–Dalia Geffen

The Wagner Experience, Review by Dame Gwyneth Jones

The Perfect Gift, The Perfect Possession

Review by Dame Gwyneth Jones

The Wagner Experience and Its Meaning to Us, by Paul Downes-Bowling, with a foreword by Sir Donald McIntyre (London: Old Street Publishing, 2014), 2 vols.

This review came to us directly from Dame Gwyneth Jones, Soprano and President of the Wagner Society of England. We are grateful to Dame Gwyneth for her contribution.

downes-book-coverChristmas is just around the corner, someone very special is having an occasion to celebrate, or you just feel like spoiling yourself! This set of two wonderful books, beautifully presented, truly makes the ideal gift. But not only that! They are a “must” have, a reference to Wagner’s life and his incredible compositions, and are ideal for placing in the living room or bedroom for visiting guests to browse through or for refreshing one’s memory of the stories, the sources, and the lessons of Wagner’s great dramas before attending a performance.

Paul Dawson-Bowling is a retired physician, from an era when this meant “family doctor,” and he takes us gently by the hand and guides us lovingly through this enormous undertaking of relating the tempestuous life of Wagner with great enthusiasm, wisdom, humanity, and psychological understanding.

There have been hundreds of books written about Wagner, but there is no other book quite like this. It is written in a language that is elegant, beautiful, and understandable to all.

One feels that a very dear friend is guiding you through this journey of Wagner’s life, with a desire to share his own love and admiration for the composer in order that you may also share his incredible Wagner experience.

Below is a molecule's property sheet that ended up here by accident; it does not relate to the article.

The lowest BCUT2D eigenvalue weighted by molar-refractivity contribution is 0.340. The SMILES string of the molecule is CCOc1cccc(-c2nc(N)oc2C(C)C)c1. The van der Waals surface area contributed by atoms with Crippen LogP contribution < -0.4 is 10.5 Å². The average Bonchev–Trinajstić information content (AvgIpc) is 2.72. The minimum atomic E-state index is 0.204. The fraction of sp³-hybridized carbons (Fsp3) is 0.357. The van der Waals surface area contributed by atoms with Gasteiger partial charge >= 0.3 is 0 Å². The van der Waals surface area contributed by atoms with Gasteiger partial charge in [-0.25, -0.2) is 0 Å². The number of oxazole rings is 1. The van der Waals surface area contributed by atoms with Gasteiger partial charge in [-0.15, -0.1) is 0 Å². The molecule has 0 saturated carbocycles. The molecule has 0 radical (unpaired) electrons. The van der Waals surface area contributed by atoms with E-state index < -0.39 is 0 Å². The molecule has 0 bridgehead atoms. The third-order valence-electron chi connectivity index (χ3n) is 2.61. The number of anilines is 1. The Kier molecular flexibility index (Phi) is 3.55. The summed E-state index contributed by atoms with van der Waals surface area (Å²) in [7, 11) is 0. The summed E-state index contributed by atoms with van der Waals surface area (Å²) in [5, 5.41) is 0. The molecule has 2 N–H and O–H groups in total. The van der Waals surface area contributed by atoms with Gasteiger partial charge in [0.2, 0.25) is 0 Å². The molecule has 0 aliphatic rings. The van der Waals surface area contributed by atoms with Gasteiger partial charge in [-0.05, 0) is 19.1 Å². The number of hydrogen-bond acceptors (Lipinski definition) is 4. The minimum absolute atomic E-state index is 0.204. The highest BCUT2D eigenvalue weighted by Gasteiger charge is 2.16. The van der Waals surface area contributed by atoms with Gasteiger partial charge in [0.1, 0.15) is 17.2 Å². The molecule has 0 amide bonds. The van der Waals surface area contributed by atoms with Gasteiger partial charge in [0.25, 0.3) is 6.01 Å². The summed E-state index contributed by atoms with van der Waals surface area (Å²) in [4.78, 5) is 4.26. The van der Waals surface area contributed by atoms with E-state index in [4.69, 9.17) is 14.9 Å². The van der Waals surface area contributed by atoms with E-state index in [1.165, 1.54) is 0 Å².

Dawson-Bowling has done tremendous research and delves into every aspect of Wagner’s life and music dramas. One constantly discovers things that one may somehow have missed in the past, like the fact that Wagner had originally intended the scene in Das Rheingold between Wotan and Erda to be with the three Norns. Also, his descriptions of the wildly intense, sensuous relationship with Minna are a revelation. The two met when he was just 21 years old. She was three years older than him, an extremely beautiful woman and a very talented actress. She went through heaven and hell with him on his various escapades, fleeing because of their debts, being shot at by border guards, causing their carriage to overturn and resulting in Minna’s miscarriage, which was probably the reason for her childlessness. She also endured the near shipwreck on the flight from Riga to London, which was the inspiration for Der fliegende Holländer. She was so terrified that she begged Richard to lash her to him so that they could drown and perish together. No wonder that she became the source and inspiration for all the heroines in Wagner’s dramas! She was his muse, and in her he saw his archetype, his ideal, the perfect example for Elisabeth, Venus, Elsa, Sieglinde, Brünnhilde, Senta, Eva, and Gutrune. Mathilde Wesendonck became his muse for Isolde when the love between Wagner and Minna began to fade, but he continued to hope and believe that each new attraction would bring him that same heightened state of mind and being that Minna had brought him.